I had a lot of fun at the "Quantum Topology" conference at Kansas State University, in Manhattan (yes, that's right, Manhattan, Kansas, the socalled "Little Apple"), and then spent a week recovering. Now I'm back, ready for the next quarter...
The most novel idea I ran into at the conference was due to Oleg Viro, who, ironically, is right here at U. C. Riverside. He spoke on work with Turaev on generalizing the Alexander module (a classical knot invariant) to get a similar sort of module from any 3dimensional topological quantum field theory. A "topological quantum field theory," or TQFT for short, is (in the language of physics) basically just a generally covariant quantum field theory, one that thinks all coordinate systems are equally good, just as general relativity is a generally covariant classical field theory. For a more precise definition of TQFTs (which even mathematicians who know nothing of physics can probably follow), see my article symmetries. In any event, I don't think Viro's work exists in printed form yet; I'll let you all know when something appears.
The most lively talk was one by Louis Crane and David Yetter, the organizers of the conference. As I noted a while back, they claimed to have constructed a FOURdimensional TQFT based on some ideas of Ooguri, who was working on 4dimensional quantum gravity. This would be very exciting as long as it isn't "trivial" in some sense, because all the TQFTs developed so far only work in 3dimensional spacetime. A rigorous 4dimensional TQFT might bring us within striking distance of a theory of quantum gravity  this is certainly Crane's goal. Ocneanu, however, had fired off a note claiming to prove that the CraneYetter TQFT was trivial, in the sense that the partition function of the field theory for any compact oriented 4manifold equalled 1! In a TQFT, the partition function of the field theory on a compact manifold is a invariant of the manifold, and if it equalled 1 for all manifolds, it would be an extremely dull invariant, hence a rather trivial TQFT.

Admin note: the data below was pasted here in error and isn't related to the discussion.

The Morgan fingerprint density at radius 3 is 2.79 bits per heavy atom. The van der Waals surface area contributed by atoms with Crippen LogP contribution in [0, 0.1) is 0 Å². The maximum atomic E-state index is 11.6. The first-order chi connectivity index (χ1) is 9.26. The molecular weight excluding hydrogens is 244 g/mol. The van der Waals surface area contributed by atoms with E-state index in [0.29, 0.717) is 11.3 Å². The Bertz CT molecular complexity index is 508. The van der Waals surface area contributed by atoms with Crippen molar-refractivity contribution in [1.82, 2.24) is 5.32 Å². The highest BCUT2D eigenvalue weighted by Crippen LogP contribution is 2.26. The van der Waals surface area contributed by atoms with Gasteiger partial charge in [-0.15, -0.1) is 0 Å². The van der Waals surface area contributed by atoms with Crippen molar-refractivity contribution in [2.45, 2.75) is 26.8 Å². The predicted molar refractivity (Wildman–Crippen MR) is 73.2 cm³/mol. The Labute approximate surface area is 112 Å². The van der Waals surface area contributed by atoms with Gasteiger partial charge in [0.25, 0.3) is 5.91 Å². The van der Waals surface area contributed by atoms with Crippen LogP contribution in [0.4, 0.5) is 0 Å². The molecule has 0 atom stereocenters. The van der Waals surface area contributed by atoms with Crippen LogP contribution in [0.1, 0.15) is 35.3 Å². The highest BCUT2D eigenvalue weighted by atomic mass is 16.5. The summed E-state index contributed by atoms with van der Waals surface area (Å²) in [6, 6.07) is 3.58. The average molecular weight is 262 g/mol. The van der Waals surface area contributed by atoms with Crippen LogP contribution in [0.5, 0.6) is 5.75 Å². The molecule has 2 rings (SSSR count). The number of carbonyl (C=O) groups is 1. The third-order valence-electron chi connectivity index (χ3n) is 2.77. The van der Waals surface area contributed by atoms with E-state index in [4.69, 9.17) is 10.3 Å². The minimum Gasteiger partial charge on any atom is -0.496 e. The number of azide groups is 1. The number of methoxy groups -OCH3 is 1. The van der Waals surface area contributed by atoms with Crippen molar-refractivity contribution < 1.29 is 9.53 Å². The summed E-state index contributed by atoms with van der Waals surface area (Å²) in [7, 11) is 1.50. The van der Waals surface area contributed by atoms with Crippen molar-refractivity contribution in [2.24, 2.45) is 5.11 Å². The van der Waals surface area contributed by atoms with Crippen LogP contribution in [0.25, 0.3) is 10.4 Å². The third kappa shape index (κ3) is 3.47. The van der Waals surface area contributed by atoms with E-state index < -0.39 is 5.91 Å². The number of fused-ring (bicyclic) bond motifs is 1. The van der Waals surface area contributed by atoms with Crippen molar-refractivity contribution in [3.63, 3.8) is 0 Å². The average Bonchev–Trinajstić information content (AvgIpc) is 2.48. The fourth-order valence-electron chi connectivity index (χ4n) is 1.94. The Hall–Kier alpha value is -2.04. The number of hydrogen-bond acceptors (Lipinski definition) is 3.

So, on popular demand, Crane and Yetter had a special talk at 8 pm in which they described their TQFT and presented results of calculations that showed the invariant did NOT equal 1 for all compact oriented 4manifolds. So far they have only calculated it in some special cases: S^4, S^3 x S^1, and S^2 x S^2. Amusingly, Yetter ran through the calculation in the simplest case, S^4, in which the invariant does happen to equal 1. But he persuaded most of us (me at least) that the invariant really is an invariant and that he can calculate it. I say "persuade" rather than prove because he didn't present a proof that it's an invariant; the current proof is grungy and computational, but Viro and Kauffman (who were there) pointed out some ways that it could be made more slick, so we should see a comprehensible proof one of these days. However, it's still up in the air whether this invariant might be "trivial" in some more sophisticated sense, e.g., maybe it's a function of wellknown invariants like the signature and Euler number. Unfortunately, Ocneanu decided at the last minute not to attend. Nor did Broda (inventor of another 4manifold invariant that Ruberman seems to have shown "trivial" in previous This Week's Finds) show up, though he had been going to.
On a slightly more technical note, Crane and Yetter's TQFT depends on chopping up the 4manifold into simplices (roughly speaking, 4dimensional versions of tetrahedra). Their calculation involves drawing projections of these beasts into the plane and applying various rules; it was quite fun to watch Yetter do it on the blackboard. Turaev and Viro had constructed such a "simplicial" TQFT in 3 dimensions, and Ooguri had been working on simplicial quantum gravity. As I note below, Lee Smolin has a new scheme for doing 4dimensional quantum gravity using simplices. During the conference he was busy trying to figure out the relation of his ideas to Crane and Yetter's.
Also while at the conference, I found a terrible error in "week10" in my description of